Importing excise goods into the UK – This is a new publication detailing:

  • Becoming or appointing a registered consignor
  • Using the Excise Movement and Control System (EMCS) on arrival into the UK
  • Cutover conditions and information

Exporting excise products to the EU – This is a new publication detailing:

  • Using UK EMCS to move goods to the border for export
  • Submitting customs export declaration (no longer accessing EU EMCS)
  • Removal of authorizations (such as authorized consignee)
  • Cutover conditions and information

Rejected imports – This is a new publication providing links on:

  • How to manage returns to the UK (from the EU) for the following products:
    • Animal and animal products
    • Plants and controlled goods (including fertilizers and ozone depleting substances)
    • Equines
    • Aquatics
    • Endangered animals

UK Transition: the customs (transitional arrangements) (EU Exit) regulations – This publication provides confirmation of the regulation changes for simplified declarations into the UK:

  • Allowing businesses to use deferred declarations without a guarantee or duty deferment in place at the time of import
  • Confirming that on import, a broker will be able to act on behalf of a company in a ”direct” representative capacity to make Customs Freight Simplified Procedures (CFSP) declarations
  • A Statutory Instrument will be released alongside further information on types of traders that will be excluded from simplified procedures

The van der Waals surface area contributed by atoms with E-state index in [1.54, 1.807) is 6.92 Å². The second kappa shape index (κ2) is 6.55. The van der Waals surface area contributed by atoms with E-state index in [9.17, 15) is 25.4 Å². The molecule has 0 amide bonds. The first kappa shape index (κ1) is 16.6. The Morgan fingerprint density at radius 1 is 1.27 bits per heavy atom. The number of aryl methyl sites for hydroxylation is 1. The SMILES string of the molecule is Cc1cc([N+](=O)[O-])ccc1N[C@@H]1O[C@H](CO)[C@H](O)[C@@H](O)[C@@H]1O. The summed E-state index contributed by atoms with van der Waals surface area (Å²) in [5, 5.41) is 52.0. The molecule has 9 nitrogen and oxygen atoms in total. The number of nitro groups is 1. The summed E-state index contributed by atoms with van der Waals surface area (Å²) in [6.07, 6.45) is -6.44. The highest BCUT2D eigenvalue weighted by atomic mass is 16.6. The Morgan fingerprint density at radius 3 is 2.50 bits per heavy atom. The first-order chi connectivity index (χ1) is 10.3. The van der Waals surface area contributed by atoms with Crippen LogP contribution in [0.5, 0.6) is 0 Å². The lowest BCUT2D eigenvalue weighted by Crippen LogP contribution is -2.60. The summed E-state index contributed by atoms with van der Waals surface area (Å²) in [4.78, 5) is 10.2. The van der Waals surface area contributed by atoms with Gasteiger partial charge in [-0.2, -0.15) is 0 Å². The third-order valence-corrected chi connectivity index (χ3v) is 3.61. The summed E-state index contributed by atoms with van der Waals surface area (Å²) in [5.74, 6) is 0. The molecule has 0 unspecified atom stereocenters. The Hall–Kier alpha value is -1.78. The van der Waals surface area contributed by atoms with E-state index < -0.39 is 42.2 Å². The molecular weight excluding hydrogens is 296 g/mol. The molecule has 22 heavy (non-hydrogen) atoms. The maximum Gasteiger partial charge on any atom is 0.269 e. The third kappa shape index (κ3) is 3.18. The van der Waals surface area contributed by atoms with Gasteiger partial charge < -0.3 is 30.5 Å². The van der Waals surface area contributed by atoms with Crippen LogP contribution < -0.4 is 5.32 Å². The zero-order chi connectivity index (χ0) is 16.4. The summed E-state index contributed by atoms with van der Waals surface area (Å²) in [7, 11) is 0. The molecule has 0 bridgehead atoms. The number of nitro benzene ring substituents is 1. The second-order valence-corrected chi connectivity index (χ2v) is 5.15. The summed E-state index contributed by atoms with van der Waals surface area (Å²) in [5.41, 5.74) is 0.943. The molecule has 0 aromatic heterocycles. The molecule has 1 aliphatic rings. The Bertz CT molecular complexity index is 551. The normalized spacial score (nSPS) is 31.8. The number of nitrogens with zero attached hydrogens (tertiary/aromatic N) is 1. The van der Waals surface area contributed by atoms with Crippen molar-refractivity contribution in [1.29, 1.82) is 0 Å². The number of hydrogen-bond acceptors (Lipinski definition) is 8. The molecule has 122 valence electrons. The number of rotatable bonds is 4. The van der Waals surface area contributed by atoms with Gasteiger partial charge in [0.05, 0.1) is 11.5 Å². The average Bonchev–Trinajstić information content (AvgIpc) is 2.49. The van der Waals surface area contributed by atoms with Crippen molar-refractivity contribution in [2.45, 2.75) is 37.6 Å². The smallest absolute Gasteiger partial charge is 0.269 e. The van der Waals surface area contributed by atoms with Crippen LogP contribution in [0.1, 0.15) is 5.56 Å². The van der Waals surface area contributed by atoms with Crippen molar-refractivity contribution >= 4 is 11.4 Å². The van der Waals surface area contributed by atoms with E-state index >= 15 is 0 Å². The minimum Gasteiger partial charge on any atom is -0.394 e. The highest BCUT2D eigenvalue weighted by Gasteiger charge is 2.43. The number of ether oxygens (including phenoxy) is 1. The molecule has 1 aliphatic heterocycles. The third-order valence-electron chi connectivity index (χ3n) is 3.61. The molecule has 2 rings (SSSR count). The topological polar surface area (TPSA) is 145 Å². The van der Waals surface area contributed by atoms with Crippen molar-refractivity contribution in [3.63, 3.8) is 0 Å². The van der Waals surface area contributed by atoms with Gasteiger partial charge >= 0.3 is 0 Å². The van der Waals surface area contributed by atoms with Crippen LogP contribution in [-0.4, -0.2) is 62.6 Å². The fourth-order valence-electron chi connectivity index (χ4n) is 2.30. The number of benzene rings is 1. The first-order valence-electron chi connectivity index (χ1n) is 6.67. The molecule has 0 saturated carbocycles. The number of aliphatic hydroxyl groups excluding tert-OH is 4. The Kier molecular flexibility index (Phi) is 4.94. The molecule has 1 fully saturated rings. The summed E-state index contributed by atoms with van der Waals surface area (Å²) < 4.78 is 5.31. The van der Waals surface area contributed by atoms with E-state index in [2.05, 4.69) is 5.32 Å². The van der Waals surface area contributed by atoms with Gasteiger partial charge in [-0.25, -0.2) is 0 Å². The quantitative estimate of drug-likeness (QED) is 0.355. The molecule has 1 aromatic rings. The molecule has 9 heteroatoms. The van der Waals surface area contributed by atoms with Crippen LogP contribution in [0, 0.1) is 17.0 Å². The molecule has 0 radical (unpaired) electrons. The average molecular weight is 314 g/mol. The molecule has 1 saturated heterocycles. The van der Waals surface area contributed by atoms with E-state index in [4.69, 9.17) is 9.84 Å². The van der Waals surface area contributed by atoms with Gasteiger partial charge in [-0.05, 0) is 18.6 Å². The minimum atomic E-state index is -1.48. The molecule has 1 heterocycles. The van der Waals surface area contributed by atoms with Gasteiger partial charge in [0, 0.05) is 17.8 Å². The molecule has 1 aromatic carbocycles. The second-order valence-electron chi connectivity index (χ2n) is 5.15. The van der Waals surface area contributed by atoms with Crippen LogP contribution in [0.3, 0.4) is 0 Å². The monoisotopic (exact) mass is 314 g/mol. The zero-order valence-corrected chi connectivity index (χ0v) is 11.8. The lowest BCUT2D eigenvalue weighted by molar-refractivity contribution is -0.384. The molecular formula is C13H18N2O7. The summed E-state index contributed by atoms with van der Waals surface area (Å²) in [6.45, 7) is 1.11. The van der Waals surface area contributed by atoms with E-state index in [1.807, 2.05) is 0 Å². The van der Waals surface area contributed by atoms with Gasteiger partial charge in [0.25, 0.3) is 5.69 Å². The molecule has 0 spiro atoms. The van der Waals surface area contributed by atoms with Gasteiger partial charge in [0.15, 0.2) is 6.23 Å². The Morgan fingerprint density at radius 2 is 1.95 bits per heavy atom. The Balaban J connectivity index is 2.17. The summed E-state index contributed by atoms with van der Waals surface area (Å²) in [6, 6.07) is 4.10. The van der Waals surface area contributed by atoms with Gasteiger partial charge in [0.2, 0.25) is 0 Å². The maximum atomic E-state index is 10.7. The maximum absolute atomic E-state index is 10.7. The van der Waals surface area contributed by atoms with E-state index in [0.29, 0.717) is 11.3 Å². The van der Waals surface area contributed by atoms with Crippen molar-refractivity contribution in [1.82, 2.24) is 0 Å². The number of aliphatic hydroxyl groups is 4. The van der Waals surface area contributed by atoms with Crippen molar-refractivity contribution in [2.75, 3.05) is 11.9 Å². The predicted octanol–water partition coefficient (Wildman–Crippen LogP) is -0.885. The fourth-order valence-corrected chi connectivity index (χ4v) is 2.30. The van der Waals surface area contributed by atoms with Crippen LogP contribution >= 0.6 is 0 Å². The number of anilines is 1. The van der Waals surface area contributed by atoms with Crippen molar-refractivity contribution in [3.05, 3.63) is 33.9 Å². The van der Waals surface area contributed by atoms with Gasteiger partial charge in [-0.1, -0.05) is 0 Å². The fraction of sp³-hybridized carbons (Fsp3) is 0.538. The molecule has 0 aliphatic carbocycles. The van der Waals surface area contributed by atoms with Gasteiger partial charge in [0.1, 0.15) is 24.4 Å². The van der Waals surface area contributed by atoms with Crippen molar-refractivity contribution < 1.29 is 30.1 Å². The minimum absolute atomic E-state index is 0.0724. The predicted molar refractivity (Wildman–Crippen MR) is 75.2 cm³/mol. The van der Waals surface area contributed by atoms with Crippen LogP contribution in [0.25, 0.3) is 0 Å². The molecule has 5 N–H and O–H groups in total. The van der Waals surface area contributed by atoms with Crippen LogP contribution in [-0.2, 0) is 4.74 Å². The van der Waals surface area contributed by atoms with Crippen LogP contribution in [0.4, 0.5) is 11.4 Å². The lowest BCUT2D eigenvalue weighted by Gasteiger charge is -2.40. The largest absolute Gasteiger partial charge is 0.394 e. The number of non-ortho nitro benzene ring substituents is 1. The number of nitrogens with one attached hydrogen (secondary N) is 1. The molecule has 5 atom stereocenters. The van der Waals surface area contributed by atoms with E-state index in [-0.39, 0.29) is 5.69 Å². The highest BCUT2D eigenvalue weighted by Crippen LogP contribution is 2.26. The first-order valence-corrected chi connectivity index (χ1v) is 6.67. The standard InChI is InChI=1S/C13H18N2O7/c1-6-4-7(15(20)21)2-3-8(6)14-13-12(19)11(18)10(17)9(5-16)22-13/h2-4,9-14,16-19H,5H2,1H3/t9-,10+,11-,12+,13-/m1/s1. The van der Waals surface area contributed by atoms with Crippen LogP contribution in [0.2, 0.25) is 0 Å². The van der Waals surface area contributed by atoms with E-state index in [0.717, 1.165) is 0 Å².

Next steps

Taxpayers should consider the following priority actions needed for business continuity from day one:

  • Mapping out supply chains and identifying customs touch points and actions needed to prepare for 1 January 2021 – the priority task to identify possible actions
  • Reviewing the process for making customs declarations (including compliance/accuracy of data elements needed for declarations)
  • Setting up required registrations, duty deferment accounts and Economic Operator Registration and Identification (EORI) numbers
  • Interacting with suppliers to help prepare the supply chain for these changes


For further information, please contact one of the following members of our Trade Strategy team or your usual EY contact:

Ernst & Young LLP (United Kingdom), Leeds
Ernst & Young LLP (United Kingdom), Bristol
Ernst & Young LLP (United Kingdom), London